“In a few days time a cluster of far-right groups under the name the Stop the Islamisation of Europe alliance will hold rallies in London, Copenhagen and Marseilles to demand an end to what they call ‘the overt and covert expansion of Islam in Europe’. Although the events are likely to attract no more than a handful of protesters, their message resonates widely. On Saturday the rightwing People’s party, notorious for its virulent hostility to ethnic minorities and Muslims, emerged as the victor in the Swiss elections, taking 29% of the vote, the best electoral performance by a party in the country’s elections since 1919.
“The far right is on the ascendancy in many parts of Europe. Beyond its explicit party political expressions, this assumes a more worrying form. What had been traditionally confined to the margins of dominant political discourse is progressively penetrating its mainstream, with parties of the centre absorbing much of the far right’s populist rhetoric. This underlies the complaint by Jean-Marie le Pen, leader of the racist National Front, that Nicolas Sarkozy had ‘stolen his clothes’. Across the Channel, the Tory candidate for the London mayoralty, Boris Johnson, believes that ‘to any non-Muslim reader of the Koran, Islamophobia – fear of Islam – seems a natural reaction’….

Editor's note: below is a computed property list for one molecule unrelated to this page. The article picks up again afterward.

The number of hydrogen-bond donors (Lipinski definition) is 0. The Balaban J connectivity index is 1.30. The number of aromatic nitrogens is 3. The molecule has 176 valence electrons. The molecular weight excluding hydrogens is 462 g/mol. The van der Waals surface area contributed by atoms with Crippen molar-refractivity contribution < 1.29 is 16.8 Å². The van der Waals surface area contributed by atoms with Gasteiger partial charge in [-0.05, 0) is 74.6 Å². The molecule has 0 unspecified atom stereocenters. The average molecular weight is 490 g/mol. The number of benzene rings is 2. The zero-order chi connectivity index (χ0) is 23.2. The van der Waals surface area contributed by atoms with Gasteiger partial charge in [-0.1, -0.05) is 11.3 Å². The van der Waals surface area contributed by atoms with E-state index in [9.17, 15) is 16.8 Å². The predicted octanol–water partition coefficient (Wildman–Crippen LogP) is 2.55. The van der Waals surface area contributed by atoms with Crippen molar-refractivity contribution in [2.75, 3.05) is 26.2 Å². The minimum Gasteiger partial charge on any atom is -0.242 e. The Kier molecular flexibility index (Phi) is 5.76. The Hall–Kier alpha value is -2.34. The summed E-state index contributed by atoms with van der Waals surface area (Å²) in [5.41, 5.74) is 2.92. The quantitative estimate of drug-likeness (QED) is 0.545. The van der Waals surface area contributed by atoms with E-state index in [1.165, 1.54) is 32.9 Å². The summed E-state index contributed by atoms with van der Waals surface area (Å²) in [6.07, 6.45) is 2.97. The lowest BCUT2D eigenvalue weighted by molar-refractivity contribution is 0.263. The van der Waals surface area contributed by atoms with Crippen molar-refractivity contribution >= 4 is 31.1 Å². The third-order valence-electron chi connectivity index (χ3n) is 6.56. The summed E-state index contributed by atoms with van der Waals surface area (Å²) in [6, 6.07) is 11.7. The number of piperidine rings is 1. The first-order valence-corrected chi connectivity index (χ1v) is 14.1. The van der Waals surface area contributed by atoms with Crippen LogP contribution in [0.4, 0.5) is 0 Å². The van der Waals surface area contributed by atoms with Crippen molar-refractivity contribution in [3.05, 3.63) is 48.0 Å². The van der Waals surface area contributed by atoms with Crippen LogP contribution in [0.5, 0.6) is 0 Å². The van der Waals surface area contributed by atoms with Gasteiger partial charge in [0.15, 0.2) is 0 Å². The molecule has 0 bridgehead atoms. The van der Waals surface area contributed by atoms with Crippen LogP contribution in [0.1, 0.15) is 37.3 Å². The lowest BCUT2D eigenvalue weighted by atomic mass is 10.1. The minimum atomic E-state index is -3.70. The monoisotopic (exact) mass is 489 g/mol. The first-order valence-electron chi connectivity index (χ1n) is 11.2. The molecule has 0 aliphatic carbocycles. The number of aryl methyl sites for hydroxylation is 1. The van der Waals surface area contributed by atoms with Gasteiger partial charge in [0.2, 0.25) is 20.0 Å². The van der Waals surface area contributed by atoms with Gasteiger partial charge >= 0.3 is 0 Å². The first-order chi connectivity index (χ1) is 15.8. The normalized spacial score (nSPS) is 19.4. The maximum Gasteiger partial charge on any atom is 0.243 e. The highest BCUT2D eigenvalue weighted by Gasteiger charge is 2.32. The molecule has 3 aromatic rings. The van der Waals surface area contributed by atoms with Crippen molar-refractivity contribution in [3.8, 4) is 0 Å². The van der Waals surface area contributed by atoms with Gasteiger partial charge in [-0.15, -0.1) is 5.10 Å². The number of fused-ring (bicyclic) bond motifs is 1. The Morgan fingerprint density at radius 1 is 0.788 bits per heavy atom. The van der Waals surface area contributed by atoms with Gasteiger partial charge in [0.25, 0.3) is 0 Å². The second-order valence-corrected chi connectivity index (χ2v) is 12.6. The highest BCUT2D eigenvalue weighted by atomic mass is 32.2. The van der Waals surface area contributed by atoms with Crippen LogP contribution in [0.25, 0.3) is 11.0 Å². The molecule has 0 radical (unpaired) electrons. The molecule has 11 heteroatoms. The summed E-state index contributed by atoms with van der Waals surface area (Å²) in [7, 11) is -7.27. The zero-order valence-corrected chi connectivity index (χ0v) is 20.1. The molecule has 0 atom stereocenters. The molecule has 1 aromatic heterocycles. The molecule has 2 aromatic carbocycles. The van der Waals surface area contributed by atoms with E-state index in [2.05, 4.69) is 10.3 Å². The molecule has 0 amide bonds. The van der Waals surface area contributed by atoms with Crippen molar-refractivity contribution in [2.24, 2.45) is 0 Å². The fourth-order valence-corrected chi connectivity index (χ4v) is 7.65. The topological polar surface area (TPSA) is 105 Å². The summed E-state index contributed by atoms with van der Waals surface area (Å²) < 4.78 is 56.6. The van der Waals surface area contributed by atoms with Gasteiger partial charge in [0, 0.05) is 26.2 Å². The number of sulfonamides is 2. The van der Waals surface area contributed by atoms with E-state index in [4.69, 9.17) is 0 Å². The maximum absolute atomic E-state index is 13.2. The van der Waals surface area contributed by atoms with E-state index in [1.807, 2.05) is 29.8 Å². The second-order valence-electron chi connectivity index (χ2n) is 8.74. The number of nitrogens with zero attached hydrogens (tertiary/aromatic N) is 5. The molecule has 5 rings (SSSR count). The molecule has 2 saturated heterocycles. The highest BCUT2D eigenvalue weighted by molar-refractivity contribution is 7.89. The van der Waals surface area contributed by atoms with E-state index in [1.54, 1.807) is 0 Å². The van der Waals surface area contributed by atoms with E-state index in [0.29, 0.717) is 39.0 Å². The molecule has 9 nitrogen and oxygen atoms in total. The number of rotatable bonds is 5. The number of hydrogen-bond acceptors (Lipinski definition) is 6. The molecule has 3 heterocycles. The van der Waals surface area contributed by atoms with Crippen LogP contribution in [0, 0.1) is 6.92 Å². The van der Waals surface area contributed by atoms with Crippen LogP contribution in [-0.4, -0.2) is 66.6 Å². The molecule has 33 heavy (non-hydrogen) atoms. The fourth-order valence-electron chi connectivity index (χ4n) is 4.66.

“Beyond all the noise about Europe’s ‘Muslim problem’ lurks a growing unease about the changing texture of European society. Gone are the days of pure white, Christian Europe. Now Europe is multi-ethnic, multireligious and multicultural, a fact which many find hard to swallow. Muslims are part of this evolving reality, but the idea that the continent is being Islamised is a figment of the right’s imagination.”
Soumaya Ghannoushi in the Guardian, 24 October 2007